English | Dutch
Back in the Moluccas
Manado (Indonesia) to Kei Islands (Indonesia), May 2012

It is half past three in the morning when a taxi picks us up at the Rex Hotel in the centre of Manado. Today, we take an early morning flight to a small village called Kao in the north-western part of the island Halmahera, the biggest island of the Indonesian province North Maluku. The whimsical shaped island of Halmahera is rarely visited by foreign travellers, because of the fact that the island doesn’t offer a lot of typical tourist sights, especially if you compare it with many other islands in this huge archipelago. But we had a very specific reason to travel to this remote part of Indonesia: the very small village of Foli.

The province North Maluku, and especially the island of Halmahera, has a lot of interesting birds, including two species of Birds of Paradise. Many of the species than can be found on Halmahera are endemic, which makes the place even more special. Foli is one of the places where you can see a significant amount of these birds, including the two Birds of Paradise. So we travelled to this little village and checked in at the kepala desa’s (village head) house, as is the rule in Indonesia when you visit a village without formal accommodation. We had a great time and saw many of the species we hoped to see. Of course, we also missed a few (see also the article: Remote Halmahera: Foli). The day we left Foli, it started to rain and the bad weather hold on for several days. We travelled south to Sofifi, still on Halmahera, before we crossed by boat to Kota Ternate, on Ternate Island. Ternate is the most famous and well-known destination in the northern part of the Moluccas, due to the fact that Ternate is one of the famous Spice Islands. However, the picturesque little island with the perfectly conical shaped volcano brought us bad luck; like it did three years ago during our first visit to this part of Indonesia. Also then, the weather was bad which even resulted in the cancellation of our planned visit to Halmahera.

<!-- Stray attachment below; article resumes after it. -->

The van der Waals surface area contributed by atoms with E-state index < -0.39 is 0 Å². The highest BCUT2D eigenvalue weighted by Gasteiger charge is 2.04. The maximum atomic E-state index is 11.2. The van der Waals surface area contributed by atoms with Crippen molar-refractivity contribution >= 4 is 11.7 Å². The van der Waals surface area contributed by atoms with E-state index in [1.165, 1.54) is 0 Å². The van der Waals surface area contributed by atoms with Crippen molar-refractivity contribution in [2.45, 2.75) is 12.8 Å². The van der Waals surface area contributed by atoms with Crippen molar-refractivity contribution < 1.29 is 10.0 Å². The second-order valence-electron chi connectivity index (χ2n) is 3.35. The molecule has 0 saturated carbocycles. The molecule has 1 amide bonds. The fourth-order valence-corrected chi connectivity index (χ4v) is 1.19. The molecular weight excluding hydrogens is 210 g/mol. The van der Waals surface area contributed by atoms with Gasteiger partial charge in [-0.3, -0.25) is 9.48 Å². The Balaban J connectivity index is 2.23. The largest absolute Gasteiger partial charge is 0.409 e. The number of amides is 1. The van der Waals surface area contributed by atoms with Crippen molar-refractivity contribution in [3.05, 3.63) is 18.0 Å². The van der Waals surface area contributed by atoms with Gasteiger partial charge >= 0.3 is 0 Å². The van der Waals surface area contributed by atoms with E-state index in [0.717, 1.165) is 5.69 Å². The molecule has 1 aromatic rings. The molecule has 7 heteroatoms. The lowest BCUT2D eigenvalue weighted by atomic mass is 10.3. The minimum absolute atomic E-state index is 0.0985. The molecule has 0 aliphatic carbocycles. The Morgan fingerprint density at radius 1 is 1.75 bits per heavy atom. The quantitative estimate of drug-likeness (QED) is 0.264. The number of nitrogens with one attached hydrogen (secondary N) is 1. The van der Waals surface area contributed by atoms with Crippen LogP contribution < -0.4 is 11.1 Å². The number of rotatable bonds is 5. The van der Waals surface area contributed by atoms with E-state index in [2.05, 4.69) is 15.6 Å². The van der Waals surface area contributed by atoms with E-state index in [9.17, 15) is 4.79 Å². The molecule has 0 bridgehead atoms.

View on the small town of Tobelo on Halmahera
We had the plan to take the Pelni-ship with the name Lambelu from Ternate to Ambon, planned for May 10th. Pelni is the famous or infamous shipping company that operates many Indonesian style cruise ship vessels between many of the Indonesian islands. Some of the ships are quite new and comfortable (if you take a bed in one of the cabins), while other ships are old, slow and overcrowded. When we arrived in the harbour to ask for the departure details of the ship, we were told that the ship was docking for maintenance reasons. It is exactly the same thing as happened to us three years ago, when we tried to take a ship from Ternate of Sorong on Papua. Also that boat was docking at that time. It pissed us really off, especially because of the fact that another ship, less comfortable and very slow, was scheduled for over ten days. And we did know one thing for sure, we didn’t want to spend ten days in rainy Ternate. We went to a travel agent to see what flight opportunities were there, but the information we got didn’t get the smiles back on our faces. Express Air was the only airline with a direct flight to Ambon, and because of this monopoly in combination with the cancellation of the Lambelu ship, pushed up the prices. The price for the flight was almost the same for the coming days, which meant that we decided to take the first flight out. And that was the next day.